West central Michigan small fruit update - April 12, 2022

Michigan’s 2022 blueberry season is already in progress. Check the conditions of your fields in preparation.

Map of Michigan and degrees of drought.
Photo 1. Michigan map showing areas with different degrees of drought as of June 15, 2021. Dark areas show counties with severe drought conditions caused by lack of precipitation form early spring to mid-June 2021.

As of April 12, all blueberry varieties are still in the dormant stage. Early blueberry varieties in counties south of Allegan County started coming out of dormancy and we are already seeing some bud swell stages. However, prevalent cold temperatures are slowing down plant growth and development around west Michigan. Currently, average minimum temperatures for the past seven days have remained around 33 degrees Fahrenheit and the average maximum around 70 F. These temperatures are allowing for only a small degree day accumulation.

Growing degree days (GDD) accumulated for plant development around west central Michigan are between 125 and 177 GDD base 42 F. No GDD base 50 F accumulation for insect growth and development has occurred yet. On the other hand, there is plenty of moisture in the ground resulting from rain and snow falling during the past seven days. The amount of precipitation accumulated since Jan. 1, 2022, is 8.46 inches.

According to our last observations, there is no fruit bud damage in most blueberry fields. Winter temperatures, with some exceptions, have remained in the low 20s, which is not a problem for dormant blueberries.

However, a survey of blueberry fields conducted in Ionia, Ottawa and Allegan counties during the first part of March 2022 showed blueberry fields with considerable damage caused by the spring and summer drought of 2021 (Photo 1). Observed damage occurred mainly at fields that did not have enough supplemental irrigation to compensate for the lack of precipitation that occurred from early spring to mid-summer in west central Michigan (Photo 1).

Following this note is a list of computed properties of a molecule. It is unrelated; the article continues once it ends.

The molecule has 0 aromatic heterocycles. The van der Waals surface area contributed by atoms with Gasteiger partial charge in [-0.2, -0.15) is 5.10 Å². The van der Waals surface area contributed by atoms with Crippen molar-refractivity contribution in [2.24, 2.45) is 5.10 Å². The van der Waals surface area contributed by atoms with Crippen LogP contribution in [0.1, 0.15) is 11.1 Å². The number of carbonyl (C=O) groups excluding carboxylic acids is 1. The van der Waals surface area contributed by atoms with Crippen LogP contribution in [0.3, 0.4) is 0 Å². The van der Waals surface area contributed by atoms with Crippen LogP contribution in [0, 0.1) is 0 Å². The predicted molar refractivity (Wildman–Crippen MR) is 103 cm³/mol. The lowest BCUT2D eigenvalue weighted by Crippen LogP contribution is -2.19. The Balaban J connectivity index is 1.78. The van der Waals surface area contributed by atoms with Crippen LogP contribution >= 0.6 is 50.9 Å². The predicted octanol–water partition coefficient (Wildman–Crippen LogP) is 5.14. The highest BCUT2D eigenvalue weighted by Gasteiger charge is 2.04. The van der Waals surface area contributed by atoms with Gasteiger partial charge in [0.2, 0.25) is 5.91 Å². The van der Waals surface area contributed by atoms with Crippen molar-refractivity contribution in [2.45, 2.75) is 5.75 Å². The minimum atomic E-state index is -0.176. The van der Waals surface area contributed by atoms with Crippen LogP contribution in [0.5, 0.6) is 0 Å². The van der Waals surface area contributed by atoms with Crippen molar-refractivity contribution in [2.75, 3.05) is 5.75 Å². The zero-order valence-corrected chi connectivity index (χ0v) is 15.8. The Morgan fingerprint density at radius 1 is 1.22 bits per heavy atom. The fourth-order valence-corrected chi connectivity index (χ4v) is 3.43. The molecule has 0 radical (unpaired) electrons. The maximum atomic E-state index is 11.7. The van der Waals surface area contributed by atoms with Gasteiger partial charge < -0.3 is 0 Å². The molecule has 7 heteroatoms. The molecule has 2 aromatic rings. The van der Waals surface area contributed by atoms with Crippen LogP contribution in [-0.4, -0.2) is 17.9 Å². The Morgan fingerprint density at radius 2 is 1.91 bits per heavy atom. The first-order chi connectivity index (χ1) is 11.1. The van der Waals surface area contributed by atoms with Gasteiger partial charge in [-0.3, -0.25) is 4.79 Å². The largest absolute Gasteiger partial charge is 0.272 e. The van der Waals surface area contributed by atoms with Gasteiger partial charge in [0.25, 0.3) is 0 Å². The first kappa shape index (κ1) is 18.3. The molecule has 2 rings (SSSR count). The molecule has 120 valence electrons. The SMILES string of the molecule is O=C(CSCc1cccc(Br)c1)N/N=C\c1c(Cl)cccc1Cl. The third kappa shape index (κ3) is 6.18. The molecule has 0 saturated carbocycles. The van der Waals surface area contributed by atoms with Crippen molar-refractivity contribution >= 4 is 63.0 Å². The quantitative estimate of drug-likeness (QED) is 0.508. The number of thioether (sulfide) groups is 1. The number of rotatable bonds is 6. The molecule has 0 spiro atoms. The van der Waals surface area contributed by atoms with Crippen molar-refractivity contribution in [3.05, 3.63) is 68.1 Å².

Climate change is becoming a major issue for Michigan’s blueberry growers. Over the past five years, the critical times for fruit production coincided with a recurrent spring-summer drought. For example, according to my west central Michigan small fruit update from June 8, 2021, precipitation in west central Michigan between Jan. 1, 2021, and June 8, 2021, ranged from 5.6 to 5.9 inches, an almost 10-inch water deficit for this time of the year. This water deficit occurred at the time when more water is demanded by the blueberry plant because of the competition between fruit development and canopy development.

As of April 11, 2022, a survey conducted in Ottawa, Allegan and Van Buren counties showed that there are many fields that need to be pruned to eliminate the wood that is already dead or is with a few or without fruit buds at all (Photo 2). White shoots are no longer productive wood. They should be removed to give a chance for new growth to develop from the crown.

Unpruned blueberry bush.
Photo 2. Elliott blueberry bush in Cover, Michigan, with lots of dead or spring/summer drought damaged canes that need to be pruned to allow new shoots to prosper and rejuvenate the bush. Photo by Carlos García-Salazar MSU Extension.

Do not hesitate to remove old or winter/drought damaged shoots (Photo 3). It is in your best interest to save money by not wasting resources such as fungicides, insecticides and fertilizers in plants that are not going to pay for those inputs.

Pruned blueberry bush.
Photo 3. Bluetta blueberry bush in Pullman, Michigan, after damaged wood, white shoots and old canes were removed. Notice that almost 80% of the canes are less than 5 years old. The remaining 20% white and old canes will be removed next year. Photo by Carlos García-Salazar MSU Extension.

Although the winter/drought is not a generalized problem, affected blueberry fields should be pruned, and in some cases where there are not enough fruit buds, the fields should be renovated.

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